The road ahead
In the next year or two, several more hormone-based options are likely to drop. With the success of the GLP-1 drugs, there’s a vigorous pipeline of new meds in the making, like Novo Nordisk’s Amycretin and CagriSema, which also target another hunger hormone called amylin. Already there’s been buzz about Eli Lilly’s newcomer retatrutide—not just one or two, but three hormone mimickers combined, giving it the irresistible nickname “Triple G.” It’s still being studied, but in one trial, at only 48 weeks, it’s leaping ahead of the first GLP-1’s and seems to be particularly effective in women, who dropped, on average, 28.5 percent of their body weight. “I don’t think it’s inconceivable that we could have weight loss of 35 percent with these drugs,” says Jastreboff, lead author of one of the trials.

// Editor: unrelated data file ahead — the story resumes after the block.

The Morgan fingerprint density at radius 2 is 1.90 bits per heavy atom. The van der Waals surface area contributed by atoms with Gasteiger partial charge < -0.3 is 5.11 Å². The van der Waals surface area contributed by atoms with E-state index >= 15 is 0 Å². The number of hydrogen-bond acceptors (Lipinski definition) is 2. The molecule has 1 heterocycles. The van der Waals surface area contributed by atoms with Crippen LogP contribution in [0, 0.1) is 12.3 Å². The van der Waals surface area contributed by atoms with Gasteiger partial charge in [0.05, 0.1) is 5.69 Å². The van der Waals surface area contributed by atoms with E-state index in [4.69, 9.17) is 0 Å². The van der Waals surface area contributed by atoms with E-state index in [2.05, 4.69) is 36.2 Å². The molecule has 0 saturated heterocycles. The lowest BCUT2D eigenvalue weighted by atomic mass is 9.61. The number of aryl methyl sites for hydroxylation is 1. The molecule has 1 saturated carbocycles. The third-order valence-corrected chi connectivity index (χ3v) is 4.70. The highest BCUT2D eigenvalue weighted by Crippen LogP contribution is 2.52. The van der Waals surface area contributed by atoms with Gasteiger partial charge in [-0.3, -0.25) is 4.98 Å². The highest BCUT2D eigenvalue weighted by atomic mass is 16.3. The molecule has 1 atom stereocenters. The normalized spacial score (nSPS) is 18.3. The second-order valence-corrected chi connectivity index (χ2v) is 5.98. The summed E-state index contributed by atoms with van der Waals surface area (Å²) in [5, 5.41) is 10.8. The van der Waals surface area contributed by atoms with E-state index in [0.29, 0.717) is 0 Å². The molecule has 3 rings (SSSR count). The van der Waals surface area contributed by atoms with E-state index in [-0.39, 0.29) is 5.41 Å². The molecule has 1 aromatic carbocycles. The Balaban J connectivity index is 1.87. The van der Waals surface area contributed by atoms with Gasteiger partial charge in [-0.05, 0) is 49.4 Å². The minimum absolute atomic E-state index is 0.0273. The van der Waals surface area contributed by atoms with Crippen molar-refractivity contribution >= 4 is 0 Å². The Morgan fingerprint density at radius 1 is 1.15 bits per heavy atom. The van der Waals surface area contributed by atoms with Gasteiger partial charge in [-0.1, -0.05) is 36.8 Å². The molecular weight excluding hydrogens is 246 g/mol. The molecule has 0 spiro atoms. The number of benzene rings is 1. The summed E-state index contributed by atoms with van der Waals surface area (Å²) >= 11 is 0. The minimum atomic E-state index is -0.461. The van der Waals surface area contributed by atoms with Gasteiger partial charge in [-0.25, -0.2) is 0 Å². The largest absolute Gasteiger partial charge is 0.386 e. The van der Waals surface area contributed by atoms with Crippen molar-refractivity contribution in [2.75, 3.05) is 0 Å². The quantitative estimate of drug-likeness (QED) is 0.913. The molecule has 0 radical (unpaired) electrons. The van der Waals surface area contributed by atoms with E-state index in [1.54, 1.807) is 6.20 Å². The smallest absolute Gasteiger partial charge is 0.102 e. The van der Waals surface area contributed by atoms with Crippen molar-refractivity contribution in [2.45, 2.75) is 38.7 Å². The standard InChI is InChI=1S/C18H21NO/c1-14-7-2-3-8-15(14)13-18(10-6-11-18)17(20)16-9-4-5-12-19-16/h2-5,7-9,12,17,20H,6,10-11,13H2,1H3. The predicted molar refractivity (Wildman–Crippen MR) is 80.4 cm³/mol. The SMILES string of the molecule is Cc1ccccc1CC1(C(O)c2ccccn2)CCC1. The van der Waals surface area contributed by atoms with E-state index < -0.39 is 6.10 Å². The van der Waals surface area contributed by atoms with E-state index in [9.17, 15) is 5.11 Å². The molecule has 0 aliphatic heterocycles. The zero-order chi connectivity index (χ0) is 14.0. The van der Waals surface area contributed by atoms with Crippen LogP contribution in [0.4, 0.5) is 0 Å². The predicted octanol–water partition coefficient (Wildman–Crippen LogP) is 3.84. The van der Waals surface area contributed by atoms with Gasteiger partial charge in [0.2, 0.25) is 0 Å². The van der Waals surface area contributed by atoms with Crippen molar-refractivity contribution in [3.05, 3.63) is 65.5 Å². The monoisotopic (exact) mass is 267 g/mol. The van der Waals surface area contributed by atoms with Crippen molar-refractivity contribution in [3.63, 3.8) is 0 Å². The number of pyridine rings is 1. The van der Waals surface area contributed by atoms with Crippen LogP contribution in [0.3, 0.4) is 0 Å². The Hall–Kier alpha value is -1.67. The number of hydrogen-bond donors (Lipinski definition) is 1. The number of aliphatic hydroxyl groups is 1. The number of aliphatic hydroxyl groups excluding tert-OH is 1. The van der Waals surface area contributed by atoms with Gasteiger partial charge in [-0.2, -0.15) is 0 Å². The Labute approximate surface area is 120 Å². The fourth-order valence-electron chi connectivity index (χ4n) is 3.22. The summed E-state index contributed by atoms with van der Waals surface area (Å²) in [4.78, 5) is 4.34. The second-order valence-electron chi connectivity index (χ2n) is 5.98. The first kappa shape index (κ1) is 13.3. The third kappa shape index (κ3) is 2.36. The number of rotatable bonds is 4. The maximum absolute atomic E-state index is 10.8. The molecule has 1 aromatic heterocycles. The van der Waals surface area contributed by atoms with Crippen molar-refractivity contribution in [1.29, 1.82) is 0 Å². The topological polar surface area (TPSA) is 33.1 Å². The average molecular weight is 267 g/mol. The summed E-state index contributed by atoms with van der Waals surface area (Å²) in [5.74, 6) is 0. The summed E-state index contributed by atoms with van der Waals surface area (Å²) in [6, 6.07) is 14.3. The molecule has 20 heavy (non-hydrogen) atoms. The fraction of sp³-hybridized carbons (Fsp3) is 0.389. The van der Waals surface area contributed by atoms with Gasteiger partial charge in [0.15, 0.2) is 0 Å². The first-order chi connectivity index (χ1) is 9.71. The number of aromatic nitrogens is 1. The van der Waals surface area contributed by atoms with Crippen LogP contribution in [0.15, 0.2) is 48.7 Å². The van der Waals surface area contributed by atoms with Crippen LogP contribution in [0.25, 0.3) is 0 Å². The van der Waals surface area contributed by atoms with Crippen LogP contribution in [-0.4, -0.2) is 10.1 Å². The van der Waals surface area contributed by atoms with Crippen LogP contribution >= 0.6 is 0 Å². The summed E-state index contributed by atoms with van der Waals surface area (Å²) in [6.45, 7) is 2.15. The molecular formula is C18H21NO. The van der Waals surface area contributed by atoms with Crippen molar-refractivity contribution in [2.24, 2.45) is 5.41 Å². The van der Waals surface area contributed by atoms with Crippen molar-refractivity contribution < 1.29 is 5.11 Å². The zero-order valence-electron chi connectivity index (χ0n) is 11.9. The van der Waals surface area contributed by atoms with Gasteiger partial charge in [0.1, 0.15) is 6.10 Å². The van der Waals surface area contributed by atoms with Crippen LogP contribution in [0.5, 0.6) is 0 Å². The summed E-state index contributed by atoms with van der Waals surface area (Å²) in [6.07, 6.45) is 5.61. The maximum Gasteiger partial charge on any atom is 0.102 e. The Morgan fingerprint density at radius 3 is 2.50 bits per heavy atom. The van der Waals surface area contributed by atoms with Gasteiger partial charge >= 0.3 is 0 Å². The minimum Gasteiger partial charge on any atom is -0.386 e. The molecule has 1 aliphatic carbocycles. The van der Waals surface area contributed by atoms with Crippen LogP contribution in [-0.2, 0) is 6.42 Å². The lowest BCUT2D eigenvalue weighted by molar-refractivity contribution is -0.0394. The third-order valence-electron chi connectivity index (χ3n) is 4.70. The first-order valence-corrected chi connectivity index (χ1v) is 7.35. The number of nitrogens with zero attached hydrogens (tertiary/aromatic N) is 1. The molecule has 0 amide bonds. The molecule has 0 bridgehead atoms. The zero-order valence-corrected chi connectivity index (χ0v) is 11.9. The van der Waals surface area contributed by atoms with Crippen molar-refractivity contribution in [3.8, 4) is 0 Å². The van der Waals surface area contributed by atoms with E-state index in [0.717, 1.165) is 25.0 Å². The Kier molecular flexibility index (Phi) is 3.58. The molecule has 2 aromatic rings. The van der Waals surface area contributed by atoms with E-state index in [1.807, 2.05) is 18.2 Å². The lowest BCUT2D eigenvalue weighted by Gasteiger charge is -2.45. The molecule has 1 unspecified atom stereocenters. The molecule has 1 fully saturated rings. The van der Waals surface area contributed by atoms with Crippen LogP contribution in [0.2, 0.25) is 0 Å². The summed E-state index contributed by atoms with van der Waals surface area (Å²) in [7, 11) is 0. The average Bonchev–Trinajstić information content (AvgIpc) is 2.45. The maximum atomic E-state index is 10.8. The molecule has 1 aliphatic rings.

It remains to be seen how numbers like this will reshape the obesity epidemic—and the deep well of shame and stigma over body size in our culture. A. Janet Tomiyama, PhD, director of UCLA’s Dieting, Stress, and Health research laboratory, is still figuring out where she comes down on the whole GLP phenomenon. “I can see how a medication like this can feel really scary to heavier people, who already feel under siege by a medical profession that they perceive is trying to eradicate everyone that looks like them,” she says. “But I’ve also heard from patients who wanted to scream every time their physician told them to try a new diet. They’d been on every diet. For people like that, these medications feel like a breath of fresh air because their physician is saying, ‘Let’s treat this medically, just like any other medical condition, and this is going to actually work.’”
Any content published by Oprah Daily is for informational purposes only and does not constitute medical advice, diagnosis, or treatment. It should not be regarded as a substitute for professional guidance from your healthcare provider.
Many obesity specialists work with pharmaceutical companies in hopes of advancing treatment. Kimberly Gudzune, Randy Seeley, Fatima Cody Stanford, Thomas Wadden, Ania Jastreboff have all done research and/or consulted with either Novo Nordisk or Eli Lilly or both.